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Campaigners just forced the Tories to scrap a target for kicking disabled people off benefits
Credit: Flickr|rogerblackwell |saeima

After significant pressure from disability campaigners, the Department for Work and Pensions (DWP) has been forced to drop its controversial 80% target for refusing Personal Independance Payment (PIP) and Employment Support Allowance (ESA) claims, it was announced yesterday.

The 80% target meant that the DWP were being forced to uphold 4 out of 5 decisions that denied support to disabled claimants, regardless of the details of the case.

The decision to scrap the target comes after the Work and Pensions Select Committee queried how a ‘target for upholding original decisions could be compatible with ensuring that questionable reports are thoroughly investigated, and erroneous decisions identified and corrected.’

Furthermore, it had required a Freedom of information request to expose the fact that the Tories were implementing arbitrary and deeply corrosive targets for denying significant numbers of disabled people benefits they may well have been entitled to.

Speaking about the decision to scrap the deeply unfair target, Chair of the Committee, Labour MP Frank Field, said:

It is great news that the target has been dropped and we congratulate the Department on this response. This is a great victory for the thousands of PIP and ESA claimants who have responded to our inquiry, and for anyone going through this process, who can now go to the first stage of appealing a benefits decision with more confidence that the reconsideration will be fair and impartial.

IDS versus the Tribunals Service. 

Iain Duncan Smith’s (IDS) initial motives for implementing such controversial targets have been widely debated and equally disliked. With tribunals overturning huge numbers of DWP decisions at the time, and being entirely independent of the DWP, friction between IDS and the Tribunals Service rapidly developed. Smith abhorred tribunals hindering his policies.

Tribunals in return came to resent endless hearings in which DWP decisions were routinely overturned as flawed and not in line with the law. Friction between the DWP as a whole and the Tribunals Service still exists to a considerable degree.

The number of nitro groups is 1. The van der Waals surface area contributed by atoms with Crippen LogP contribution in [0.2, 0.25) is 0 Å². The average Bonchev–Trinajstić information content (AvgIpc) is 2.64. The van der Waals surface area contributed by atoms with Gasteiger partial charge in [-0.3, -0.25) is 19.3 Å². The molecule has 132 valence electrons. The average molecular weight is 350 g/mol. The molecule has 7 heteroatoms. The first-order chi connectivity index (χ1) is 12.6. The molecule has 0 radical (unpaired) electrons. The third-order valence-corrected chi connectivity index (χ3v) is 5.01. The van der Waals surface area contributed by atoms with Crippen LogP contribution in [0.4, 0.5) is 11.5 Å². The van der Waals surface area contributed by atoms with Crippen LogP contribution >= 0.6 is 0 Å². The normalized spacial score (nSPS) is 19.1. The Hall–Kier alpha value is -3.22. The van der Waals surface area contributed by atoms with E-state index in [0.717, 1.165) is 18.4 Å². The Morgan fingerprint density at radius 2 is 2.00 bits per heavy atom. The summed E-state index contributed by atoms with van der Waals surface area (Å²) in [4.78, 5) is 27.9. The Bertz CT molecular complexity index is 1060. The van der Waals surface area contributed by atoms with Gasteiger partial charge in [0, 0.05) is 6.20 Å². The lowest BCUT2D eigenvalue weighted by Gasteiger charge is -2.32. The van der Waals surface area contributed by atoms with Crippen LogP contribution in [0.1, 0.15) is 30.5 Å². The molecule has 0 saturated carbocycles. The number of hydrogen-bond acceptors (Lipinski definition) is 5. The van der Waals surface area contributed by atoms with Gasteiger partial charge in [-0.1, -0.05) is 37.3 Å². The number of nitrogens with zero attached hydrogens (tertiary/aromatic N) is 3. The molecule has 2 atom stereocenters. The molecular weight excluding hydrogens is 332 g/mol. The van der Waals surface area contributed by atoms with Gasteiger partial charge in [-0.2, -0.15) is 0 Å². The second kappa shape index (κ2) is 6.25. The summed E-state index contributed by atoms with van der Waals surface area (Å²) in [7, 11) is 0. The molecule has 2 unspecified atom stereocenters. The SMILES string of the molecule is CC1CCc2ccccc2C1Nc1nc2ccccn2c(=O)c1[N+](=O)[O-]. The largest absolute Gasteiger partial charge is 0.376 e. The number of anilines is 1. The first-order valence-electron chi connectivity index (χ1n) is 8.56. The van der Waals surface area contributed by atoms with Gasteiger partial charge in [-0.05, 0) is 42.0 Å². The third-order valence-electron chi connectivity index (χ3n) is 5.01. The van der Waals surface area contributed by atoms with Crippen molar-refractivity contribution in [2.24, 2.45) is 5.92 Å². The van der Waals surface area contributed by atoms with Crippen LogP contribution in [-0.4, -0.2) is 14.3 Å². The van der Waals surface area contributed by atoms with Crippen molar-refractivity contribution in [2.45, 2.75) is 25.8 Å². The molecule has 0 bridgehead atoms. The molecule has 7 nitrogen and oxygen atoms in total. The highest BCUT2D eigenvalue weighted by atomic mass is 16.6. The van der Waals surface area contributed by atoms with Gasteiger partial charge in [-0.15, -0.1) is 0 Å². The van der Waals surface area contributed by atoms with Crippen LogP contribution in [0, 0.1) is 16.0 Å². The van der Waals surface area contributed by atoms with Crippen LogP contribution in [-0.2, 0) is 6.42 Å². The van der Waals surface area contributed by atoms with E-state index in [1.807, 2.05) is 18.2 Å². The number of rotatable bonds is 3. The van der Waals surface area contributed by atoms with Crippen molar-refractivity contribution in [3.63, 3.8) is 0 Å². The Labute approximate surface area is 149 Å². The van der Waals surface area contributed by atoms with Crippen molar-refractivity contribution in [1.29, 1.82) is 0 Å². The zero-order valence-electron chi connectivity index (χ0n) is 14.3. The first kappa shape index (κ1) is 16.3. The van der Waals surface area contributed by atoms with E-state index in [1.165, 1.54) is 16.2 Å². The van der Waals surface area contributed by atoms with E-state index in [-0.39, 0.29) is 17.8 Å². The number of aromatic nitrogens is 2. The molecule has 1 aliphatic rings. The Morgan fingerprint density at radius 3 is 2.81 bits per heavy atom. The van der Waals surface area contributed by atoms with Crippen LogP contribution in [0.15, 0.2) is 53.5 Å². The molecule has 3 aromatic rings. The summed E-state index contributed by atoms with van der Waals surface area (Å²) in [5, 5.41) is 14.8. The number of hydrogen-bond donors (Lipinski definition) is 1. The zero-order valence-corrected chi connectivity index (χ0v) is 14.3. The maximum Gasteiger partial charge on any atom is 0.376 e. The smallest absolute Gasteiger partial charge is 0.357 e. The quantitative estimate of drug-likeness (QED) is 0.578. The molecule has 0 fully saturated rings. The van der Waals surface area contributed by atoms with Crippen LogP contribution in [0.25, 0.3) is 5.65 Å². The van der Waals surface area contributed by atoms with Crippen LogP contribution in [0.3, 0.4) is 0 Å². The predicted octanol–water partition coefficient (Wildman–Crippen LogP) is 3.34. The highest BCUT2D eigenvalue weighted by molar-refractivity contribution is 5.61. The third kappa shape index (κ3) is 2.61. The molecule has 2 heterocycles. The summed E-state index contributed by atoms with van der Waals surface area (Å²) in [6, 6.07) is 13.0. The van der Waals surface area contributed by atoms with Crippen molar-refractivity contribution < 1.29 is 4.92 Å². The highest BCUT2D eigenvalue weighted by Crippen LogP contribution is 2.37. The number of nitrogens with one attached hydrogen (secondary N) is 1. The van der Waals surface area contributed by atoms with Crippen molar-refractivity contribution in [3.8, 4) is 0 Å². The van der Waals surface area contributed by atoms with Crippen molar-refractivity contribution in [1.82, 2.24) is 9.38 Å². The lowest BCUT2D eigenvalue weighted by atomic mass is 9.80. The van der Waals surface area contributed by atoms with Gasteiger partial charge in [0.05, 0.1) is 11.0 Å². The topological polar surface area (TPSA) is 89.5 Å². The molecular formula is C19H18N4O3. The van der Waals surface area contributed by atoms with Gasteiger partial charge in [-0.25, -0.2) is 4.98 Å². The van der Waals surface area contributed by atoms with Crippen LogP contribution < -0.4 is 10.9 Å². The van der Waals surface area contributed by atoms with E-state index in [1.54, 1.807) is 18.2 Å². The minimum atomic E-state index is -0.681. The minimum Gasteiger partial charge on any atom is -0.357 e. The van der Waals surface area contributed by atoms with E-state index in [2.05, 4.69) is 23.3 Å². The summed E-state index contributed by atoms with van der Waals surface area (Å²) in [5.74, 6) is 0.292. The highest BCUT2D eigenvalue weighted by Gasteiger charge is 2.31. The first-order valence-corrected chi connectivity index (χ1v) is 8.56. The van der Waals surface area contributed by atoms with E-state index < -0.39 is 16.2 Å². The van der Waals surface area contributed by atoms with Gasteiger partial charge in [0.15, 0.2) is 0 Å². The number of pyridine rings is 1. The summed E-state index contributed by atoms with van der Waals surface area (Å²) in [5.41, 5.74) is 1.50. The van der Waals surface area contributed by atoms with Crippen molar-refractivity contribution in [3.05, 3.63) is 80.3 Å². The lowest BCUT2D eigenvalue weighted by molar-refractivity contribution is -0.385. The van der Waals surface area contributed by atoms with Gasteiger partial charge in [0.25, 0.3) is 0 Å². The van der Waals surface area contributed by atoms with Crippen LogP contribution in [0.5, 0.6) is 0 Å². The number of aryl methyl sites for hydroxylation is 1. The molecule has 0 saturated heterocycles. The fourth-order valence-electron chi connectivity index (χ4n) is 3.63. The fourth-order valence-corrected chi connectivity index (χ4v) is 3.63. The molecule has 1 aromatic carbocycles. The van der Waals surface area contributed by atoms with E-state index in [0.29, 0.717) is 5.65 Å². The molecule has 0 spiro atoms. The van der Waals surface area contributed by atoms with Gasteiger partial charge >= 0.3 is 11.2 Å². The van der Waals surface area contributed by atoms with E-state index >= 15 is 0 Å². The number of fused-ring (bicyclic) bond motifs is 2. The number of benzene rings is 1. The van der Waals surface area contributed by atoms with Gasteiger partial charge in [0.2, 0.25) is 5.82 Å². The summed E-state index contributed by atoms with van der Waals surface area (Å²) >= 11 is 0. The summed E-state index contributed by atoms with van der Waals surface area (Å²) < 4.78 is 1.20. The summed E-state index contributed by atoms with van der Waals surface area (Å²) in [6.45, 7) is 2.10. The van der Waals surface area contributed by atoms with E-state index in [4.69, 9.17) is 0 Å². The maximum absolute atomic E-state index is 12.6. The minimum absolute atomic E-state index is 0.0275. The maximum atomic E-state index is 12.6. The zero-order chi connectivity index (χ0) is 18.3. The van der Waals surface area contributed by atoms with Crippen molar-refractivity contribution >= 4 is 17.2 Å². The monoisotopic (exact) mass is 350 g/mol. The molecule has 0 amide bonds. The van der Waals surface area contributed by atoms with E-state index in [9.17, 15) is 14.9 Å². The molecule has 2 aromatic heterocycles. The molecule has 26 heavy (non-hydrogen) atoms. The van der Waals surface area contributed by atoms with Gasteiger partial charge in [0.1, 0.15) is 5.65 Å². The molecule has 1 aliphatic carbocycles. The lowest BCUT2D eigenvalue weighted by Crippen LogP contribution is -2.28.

Smith was accused of effectively stacking the deck against claimants by making reconsiderations mandatory, especially as the DWP was often seen as tardy in handling them. Claimants waited months, unable to go to a tribunal without an MR and often giving up as a result. The DWP setting deadlines for claimants while refusing to set one for themselves also inspired accusations of hypocrisy. It has been suggested by many that this was exactly what the DWP wanted.

It was also suggested that, furious at tribunals overturning so many decisions and powerless to stop them, IDS and his successors perhaps sought to undermine tribunals’ ability to do so with delaying tactics inside a department they could control, the DWP.

Mandatory Reconsiderations remained mandatory under IDS’s successors Stephen Crabb, and then Damian Green. They remain mandatory under current DWP Secretary David Gauke. Without one, a claimant can’t simply request an appeal hearing as they could before. The policy of ‘No MR, no appeal’ adds immense stress and hardship to the process, not to mention a considerable wait. That in turn often has an immense knock-on effect on a claimant’s other difficulties.

The 80% refusal target is exposed.

It took some time and a Freedom of Information request to expose the DWP’s setting an 80% target for not altering decisions. In short, the DWP ideally wanted 8 out of every 10 MR requests denied and didn’t want the press and public to know about it. Each claimant’s case is an individual one, each has their own particular problems and difficulties, so how any arbitrary target could be in their interests remains a mystery. To follow the 80% target to the letter decision-makers would simply have to grant two MR’s in every 10 and simply deny the rest.

When the 80% target finally was exposed by press reports and online groups, there was outrage. How could an arbitrary figure be in the interests of claimants? How could an arbitrary target be fair when the needs and requirements of individual claimants are so many and varied? If every case is different, how does a blanket target benefit anyone but the DWP and the Treasury? The DWP, both then and now, had little to offer in the way of answers.

Does the future remain uncertain?

Campaigners have hailed this as a victory for claimants. The 80% target is to be formally dropped and this is good news in and of itself. It’s far from the end of the fight against austerity-driven welfare-snatching, merely the end of the beginning.

Whether the 80% target will be dropped in name only, with the DWP still informally refusing as many claimants as possible, remains open to question. Will they still continue to deny as many claims as they can while denying the existence of a formal quota? At the time of writing that, like so many other questions about DWP and Government welfare policy, remains unanswered.

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